Cooper Hewitt Puts Its 200,000-Object Collection Online

  • NEW YORK, New York
  • /
  • September 04, 2016

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Doughnut Teapot And Lid, ca. 1940; Manufactured by Hall China Company (United States); USA; molded and glazed earthenware; Museum purchase from Decorative Arts Association Acquisition Fund; 1984-90-1-a,b.
Cooper Hewitt, Smithsonian Design Museum

Cooper Hewitt, Smithsonian Design Museum has completed a comprehensive year-and-a-half project to digitize its collection, with more than 200,000 objects now accessible online via The user-friendly interface enables all audiences—casual browsers, designers, curators, educators, students and scholars—to explore and examine one of the most diverse and comprehensive collections of design works in existence.

“As America’s design museum, Cooper Hewitt is committed to making its collections, knowledge and resources as accessible and useful as possible,” said Caroline Baumann, director. “A transformative gift from the Morton and Barbara Mandel Family Foundation made possible the digitization of our entire collection, and I am very proud that Cooper Hewitt accomplished this goal in just 18 months—an unprecedented achievement in the museum world. People of all ages, from anywhere in the world, can now mine the riches of the collection in ingenious and imaginative ways.”

In collaboration with the Smithsonian’s Digitization Program Office, the mass digitization project transformed a physical object (2-D or 3-D) from the shelf to a virtual object in one continuous process. At its peak, the project had four photographic set ups in simultaneous operation, allowing each to handle a certain size, range and type of object, from minute buttons to large posters and furniture. A key to the project’s success was having a completely barcoded collection, which dramatically increased efficiency and allowed all object information to be automatically linked to each image.

Characterized by sustainable high-throughput rates coupled with consistently high-quality digital captures, the project digitized an average of 600 objects per day, with publication to the website in as little as 48 hours. Online visitors can search the collection through traditional fields, such as time periods or countries, and also take a deep dive through color, size or type of object. A random button allows for an exciting journey of discovery, inspiring learning and sharing.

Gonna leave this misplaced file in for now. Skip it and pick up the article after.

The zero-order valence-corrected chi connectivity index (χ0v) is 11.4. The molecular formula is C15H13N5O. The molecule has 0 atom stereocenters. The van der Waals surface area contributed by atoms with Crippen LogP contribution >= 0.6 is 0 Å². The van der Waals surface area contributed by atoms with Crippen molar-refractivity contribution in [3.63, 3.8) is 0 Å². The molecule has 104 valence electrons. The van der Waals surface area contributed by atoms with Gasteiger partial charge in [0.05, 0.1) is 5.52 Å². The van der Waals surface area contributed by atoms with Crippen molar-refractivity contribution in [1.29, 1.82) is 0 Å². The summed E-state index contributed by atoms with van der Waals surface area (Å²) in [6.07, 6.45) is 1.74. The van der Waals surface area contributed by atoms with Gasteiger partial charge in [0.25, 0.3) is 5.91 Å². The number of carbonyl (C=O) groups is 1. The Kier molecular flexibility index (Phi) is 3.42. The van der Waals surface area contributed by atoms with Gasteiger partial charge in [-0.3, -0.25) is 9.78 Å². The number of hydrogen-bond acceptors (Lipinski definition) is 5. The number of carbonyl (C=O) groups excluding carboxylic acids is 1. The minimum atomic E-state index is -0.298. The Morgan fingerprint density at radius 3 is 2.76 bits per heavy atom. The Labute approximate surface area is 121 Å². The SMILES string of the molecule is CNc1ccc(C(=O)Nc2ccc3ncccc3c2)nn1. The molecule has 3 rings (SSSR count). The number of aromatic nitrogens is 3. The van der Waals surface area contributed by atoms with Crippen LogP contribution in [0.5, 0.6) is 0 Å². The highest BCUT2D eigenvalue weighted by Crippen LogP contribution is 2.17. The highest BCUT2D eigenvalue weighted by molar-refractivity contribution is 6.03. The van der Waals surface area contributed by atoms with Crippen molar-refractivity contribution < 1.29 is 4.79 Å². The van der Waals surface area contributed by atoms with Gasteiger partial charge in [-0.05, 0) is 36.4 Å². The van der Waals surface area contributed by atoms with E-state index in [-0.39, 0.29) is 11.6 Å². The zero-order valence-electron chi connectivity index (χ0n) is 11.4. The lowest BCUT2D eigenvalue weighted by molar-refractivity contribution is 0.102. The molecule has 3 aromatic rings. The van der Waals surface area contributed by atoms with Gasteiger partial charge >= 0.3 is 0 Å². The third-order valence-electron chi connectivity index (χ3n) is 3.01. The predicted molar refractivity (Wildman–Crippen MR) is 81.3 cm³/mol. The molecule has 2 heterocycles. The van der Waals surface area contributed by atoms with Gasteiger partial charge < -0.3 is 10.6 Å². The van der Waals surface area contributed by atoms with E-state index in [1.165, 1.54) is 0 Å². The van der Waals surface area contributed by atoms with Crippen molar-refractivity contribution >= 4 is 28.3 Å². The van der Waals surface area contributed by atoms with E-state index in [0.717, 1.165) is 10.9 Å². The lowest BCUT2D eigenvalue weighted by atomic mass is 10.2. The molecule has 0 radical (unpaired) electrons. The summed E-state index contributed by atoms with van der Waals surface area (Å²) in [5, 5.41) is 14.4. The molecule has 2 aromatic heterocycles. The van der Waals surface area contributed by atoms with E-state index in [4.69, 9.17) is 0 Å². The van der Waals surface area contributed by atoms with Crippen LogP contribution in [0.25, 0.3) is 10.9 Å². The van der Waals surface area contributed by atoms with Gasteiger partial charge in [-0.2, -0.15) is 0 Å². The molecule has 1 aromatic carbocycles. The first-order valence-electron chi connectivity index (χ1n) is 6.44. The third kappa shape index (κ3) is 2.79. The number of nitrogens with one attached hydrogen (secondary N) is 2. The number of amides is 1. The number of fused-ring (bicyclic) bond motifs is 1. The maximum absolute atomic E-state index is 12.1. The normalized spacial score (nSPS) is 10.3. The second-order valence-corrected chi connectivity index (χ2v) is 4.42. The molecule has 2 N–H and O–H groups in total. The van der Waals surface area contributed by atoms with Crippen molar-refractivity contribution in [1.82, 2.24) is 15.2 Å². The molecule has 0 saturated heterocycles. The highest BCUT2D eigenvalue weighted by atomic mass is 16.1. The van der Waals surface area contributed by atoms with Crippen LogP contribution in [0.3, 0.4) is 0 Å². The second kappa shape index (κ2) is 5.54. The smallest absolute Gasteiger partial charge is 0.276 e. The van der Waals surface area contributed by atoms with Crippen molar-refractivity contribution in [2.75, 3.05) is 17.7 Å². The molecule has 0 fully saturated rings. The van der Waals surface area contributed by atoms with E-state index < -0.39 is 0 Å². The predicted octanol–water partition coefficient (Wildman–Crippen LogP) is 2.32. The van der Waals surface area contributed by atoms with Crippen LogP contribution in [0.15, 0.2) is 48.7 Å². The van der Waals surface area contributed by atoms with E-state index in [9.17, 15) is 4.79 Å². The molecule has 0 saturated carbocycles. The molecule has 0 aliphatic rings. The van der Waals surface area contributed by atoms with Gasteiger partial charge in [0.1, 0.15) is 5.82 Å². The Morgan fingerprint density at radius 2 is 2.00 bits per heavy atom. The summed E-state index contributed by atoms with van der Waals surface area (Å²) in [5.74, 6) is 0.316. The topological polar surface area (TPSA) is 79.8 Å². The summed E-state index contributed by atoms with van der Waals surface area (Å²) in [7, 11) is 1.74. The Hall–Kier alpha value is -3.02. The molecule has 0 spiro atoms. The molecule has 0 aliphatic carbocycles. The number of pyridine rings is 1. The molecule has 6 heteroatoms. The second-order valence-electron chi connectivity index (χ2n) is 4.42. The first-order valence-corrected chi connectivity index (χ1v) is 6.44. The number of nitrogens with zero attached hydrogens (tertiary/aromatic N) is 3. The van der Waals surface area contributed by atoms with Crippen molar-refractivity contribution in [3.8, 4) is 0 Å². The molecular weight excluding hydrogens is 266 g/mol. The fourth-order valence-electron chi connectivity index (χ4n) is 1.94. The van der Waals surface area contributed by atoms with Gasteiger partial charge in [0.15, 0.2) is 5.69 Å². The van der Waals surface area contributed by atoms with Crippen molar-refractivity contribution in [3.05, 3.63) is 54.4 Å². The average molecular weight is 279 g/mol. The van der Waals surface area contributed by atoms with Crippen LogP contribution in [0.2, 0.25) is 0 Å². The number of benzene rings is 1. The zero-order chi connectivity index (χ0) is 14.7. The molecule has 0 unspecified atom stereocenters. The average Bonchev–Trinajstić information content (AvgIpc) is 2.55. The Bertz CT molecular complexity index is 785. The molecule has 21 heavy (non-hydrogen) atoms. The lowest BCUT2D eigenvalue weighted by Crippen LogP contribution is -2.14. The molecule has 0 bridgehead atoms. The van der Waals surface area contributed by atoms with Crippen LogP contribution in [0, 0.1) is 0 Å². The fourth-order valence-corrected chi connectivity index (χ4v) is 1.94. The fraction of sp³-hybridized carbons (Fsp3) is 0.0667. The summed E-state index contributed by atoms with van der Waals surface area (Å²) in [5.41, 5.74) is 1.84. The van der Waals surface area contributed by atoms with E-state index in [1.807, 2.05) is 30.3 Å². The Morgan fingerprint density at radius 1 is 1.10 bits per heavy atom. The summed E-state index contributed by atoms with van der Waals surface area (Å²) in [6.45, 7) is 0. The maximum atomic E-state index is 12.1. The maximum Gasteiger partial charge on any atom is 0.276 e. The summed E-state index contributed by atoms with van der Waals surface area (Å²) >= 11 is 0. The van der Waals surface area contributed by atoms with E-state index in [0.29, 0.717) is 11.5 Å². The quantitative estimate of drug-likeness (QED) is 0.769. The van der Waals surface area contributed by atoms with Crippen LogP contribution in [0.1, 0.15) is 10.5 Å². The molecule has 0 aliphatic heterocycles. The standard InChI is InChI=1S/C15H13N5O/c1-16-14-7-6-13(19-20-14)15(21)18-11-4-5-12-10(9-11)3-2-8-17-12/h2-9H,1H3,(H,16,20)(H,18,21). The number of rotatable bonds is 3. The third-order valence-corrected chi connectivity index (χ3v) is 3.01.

Cooper Hewitt’s groundbreaking in-gallery experiences and capa­bilities are also fueled by the mass digitization project. The Collection Browser, available on seven tables installed throughout three floors of the museum, gives visitors access to nearly 9,000 objects in the museum’s collection, including those currently on view in the galleries and those recently digitized. The largest tables allow up to six users to simultaneously explore high-resolution images of collection objects, select items from the “object river” that flows down the center of each table, zoom in on object details and learn about an object’s history and related objects organized by design theme and motif. The new interactive Pen further enhances the visitor experience with the ability to “collect” and “save” information, as well as create original designs on the tables. Using the unique web address printed on the visitor’s ticket, everything collected via the Pen becomes accessible outside of the museum on any smartphone or computer after his or her visit. Visitors can create a museum account that will allow them to access and build their collections over future visits.

The mass digitization effort is the latest addition to a robust series of initiatives and Smithsonian-wide partnerships undertaken to broaden digital access to the collection and transform the museum’s website into a leading global-design research and educational resource. In 2012, the museum launched the Object of the Day blog series, deployed a public prototype release of the new collection database and released the collection metadata. Through the Open Source section of the website, visitors can download the collection data and public API, 3-D models of the Carnegie Mansion, the Cooper Hewitt typeface and source code written by the museum’s in-house team.

The mass digitization of the museum’s permanent collection is made possible by the Morton and Barbara Mandel Family Foundation.

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